When the New Horizons probe reached the outer reaches of the Solar System, past Pluto, its instruments picked up a strange object.
At the very least, the space between the stars was bright and bright. This in itself was not unexpected; this light is called the cosmic optical background, the faint light from all light sources in the Universe outside of our galaxy.
The unusual part was the amount of light. There were more than scientists thought there should be – twice as much, in fact.
Now, in a new paper, scientists describe an explanation for the superluminal glow: it’s made up of some undetectable elements of dark matter.
“The results of this work,” writes a team of researchers led by astronomer José Luis Bernal of Johns Hopkins University, “provide a possible explanation for the number of astronomical objects allowed by independent constraints, and this may answer one of the causes much of what has long been known in cosmology: the nature of dark matter.”
We have many questions about the Universe, but dark matter is one of the most difficult. That’s the name we give to the unknown people in the Universe the responsibility of providing more gravity in a stable environment than it should.
For example, galaxies rotate faster than they would under the gravitational force created by the mass of visible matter.
The curvature of space-time around massive objects is greater than it should be if we can account for the curvature of space in terms of the mass of light objects.
But whatever is creating this, we cannot directly identify it. The only way we know it exists is that we can’t calculate this extra gravity.
And there’s more to it. About 80 percent of the matter in the Universe is dark matter.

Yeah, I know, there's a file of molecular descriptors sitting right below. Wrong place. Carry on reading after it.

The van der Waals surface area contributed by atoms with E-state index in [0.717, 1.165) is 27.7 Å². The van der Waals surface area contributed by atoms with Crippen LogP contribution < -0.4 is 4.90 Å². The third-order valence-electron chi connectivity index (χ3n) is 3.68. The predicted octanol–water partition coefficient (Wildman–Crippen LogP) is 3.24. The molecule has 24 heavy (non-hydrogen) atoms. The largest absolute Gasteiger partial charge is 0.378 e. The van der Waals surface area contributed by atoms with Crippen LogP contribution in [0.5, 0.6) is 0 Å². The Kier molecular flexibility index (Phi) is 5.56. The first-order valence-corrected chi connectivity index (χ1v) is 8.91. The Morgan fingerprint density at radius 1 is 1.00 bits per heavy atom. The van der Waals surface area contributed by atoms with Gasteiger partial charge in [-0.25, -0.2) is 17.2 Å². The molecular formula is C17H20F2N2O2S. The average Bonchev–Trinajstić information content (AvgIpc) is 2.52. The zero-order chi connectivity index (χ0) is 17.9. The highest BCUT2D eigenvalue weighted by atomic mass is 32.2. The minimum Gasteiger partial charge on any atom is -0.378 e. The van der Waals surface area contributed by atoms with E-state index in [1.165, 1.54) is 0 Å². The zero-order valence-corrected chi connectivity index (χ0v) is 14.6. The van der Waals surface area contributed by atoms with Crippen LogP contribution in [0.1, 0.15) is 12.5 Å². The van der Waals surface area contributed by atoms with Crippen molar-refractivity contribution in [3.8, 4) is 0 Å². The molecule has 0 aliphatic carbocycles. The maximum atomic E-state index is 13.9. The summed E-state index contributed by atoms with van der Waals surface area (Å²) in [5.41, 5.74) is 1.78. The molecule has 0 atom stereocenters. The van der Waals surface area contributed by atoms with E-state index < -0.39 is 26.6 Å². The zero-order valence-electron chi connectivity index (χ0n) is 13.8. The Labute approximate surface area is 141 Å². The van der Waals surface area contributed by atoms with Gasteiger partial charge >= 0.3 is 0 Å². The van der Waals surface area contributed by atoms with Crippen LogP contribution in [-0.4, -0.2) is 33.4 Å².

There are speculations about what it might be. One of the candidates is the axion, which is part of a theoretical class of particles that was first proposed in the 1970s to address the question of why What is the atomic force of a solid obeys something called charge-parity symmetry when most models say it doesn’t.
As it turns out, axions in a particular mass group should also behave in the same way that we expect dark matter to behave. And there may be a way to find out – because theoretically, axions are expected to decay into pairs of photons in the presence of a magnetic field.
Several experiments are investigating where these photons come from, but they must also be traveling through space in large quantities.
The challenge is to separate them from all other sources of light in the Universe, and this is where the cosmic optical background comes in.
The background itself is very difficult to detect because it is very small. The Long Range Reconnaissance Imager (LORRI) aboard New Horizons is perhaps the best tool for this task. It is far from Earth and the Sun, and LORRI is much more sensitive than the instruments attached to the Voyager remote probes that were launched 40 years earlier.
Scientists have hypothesized that the mass detected by New Horizons may be made up of stars and galaxies that we cannot see. And that option is still on the table. The task of Bernal and his team was to examine whether dark matter like axions could be responsible for extraluminal light.
He did some math and concluded that axions with masses between 8 and 20 electronvolts can produce a visible signal under certain conditions.
That’s the amazing light of a particle, which we tend to measure in megaelectronvolts. But recent estimates place a hypothetical factor of one electronvolt, a number that would require axions to be smaller.
It is impossible to determine which explanation is correct based on the available data. However, by narrowing down the number of axions that could be responsible for the extra charge, the researchers laid the groundwork for future searches for larger particles.
The researchers write: “If this increase comes from the decay of dark matter to the photon line, there will be a big signal in the measurements of the energy map to come.”
In addition, the ultraviolet instrument in New Horizons (which will have good information and investigate different types of spectra) and future studies of high-energy gamma-ray attenuation will also test this idea and expand the search for dark matter. many frequencies.”
Research has been published in Physical Review Letters.